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‘3 Ninjas’ (PG)

By Hal Hinson
Washington Post Staff Writer
August 12, 1992

Jam together the samurai mysticism of the "Karate Kid" movies, a dollop of "Home Alone"-style impudence, and borrowings from "Teenage Mutant Ninja Turtles," Steven Seagal, "Wayne's World," "Bill and Ted's Excellent Adventure" and even "E.T." and what have you got?

One heck of a mess is what.

"3 Ninjas," Touchstone Pictures' latest attempt to fill the idle summer hours of our nation's youth, is a Frankenstein of a movie, an unhappy creature stitched together out of the body parts of other movies. And though it's not a horror film, it is a genuinely scary experience, if only because it actually seems to make time stand dead still.

The film's main characters are three brothers -- "Rocky" (Michael Treanor), "Colt" (Max Elliott Slade) and "Tum Tum" (Chad Power) -- trained in the ninja way of life by their kung fu grandfather and Yoda figure (Victor Wong), who drops little pearls of cosmic wisdom as if he were being paid by the cliche.

Wong, who from some angles looks like an Oriental Edward G. Robinson and from others like a fireplug, is certainly not being paid to do his own acrobatic fighting. One of the movie's only pleasures, in fact, comes from watching director Jon Turteltaub switch back and forth between Wong and his well-padded stunt double. Certainly it beats trying to follow the plot, which involves the boys' FBI father (Alan McRae) and his attempts to bring down an evil, pony-tailed arms trader named Snyder (Rand Kingsley). The movie's high point comes when Kingsley slaps his hands together and with obvious relish says, "God, I love being a bad guy."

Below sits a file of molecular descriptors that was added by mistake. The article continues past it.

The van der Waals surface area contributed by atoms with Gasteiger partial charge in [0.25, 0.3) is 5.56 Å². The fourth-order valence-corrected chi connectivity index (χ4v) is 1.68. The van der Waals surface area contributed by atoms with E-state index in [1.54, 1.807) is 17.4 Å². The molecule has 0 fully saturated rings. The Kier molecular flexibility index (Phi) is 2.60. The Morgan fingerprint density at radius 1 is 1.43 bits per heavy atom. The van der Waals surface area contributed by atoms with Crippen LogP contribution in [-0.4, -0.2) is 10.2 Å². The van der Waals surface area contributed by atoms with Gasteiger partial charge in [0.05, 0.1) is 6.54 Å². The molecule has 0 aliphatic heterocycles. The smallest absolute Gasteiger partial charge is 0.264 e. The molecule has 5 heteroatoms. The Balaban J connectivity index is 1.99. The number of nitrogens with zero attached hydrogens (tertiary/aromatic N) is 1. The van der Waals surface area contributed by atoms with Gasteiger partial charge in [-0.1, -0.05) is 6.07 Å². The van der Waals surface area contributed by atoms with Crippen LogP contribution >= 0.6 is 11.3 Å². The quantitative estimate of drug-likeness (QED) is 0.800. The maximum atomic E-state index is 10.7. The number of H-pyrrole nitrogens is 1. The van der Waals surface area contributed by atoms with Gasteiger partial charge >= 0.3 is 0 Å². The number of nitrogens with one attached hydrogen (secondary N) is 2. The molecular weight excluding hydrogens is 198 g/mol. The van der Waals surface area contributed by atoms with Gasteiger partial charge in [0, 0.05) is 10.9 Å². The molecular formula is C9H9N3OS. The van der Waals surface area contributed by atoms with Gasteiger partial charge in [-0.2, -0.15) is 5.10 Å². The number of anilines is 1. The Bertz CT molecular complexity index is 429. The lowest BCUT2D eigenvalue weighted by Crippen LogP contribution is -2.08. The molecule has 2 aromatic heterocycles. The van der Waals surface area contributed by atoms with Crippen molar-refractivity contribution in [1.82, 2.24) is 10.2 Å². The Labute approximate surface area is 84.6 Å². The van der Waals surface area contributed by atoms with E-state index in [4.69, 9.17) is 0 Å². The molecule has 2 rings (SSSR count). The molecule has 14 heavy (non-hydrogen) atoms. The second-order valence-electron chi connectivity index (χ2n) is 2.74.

It's good to know at least someone is having fun.

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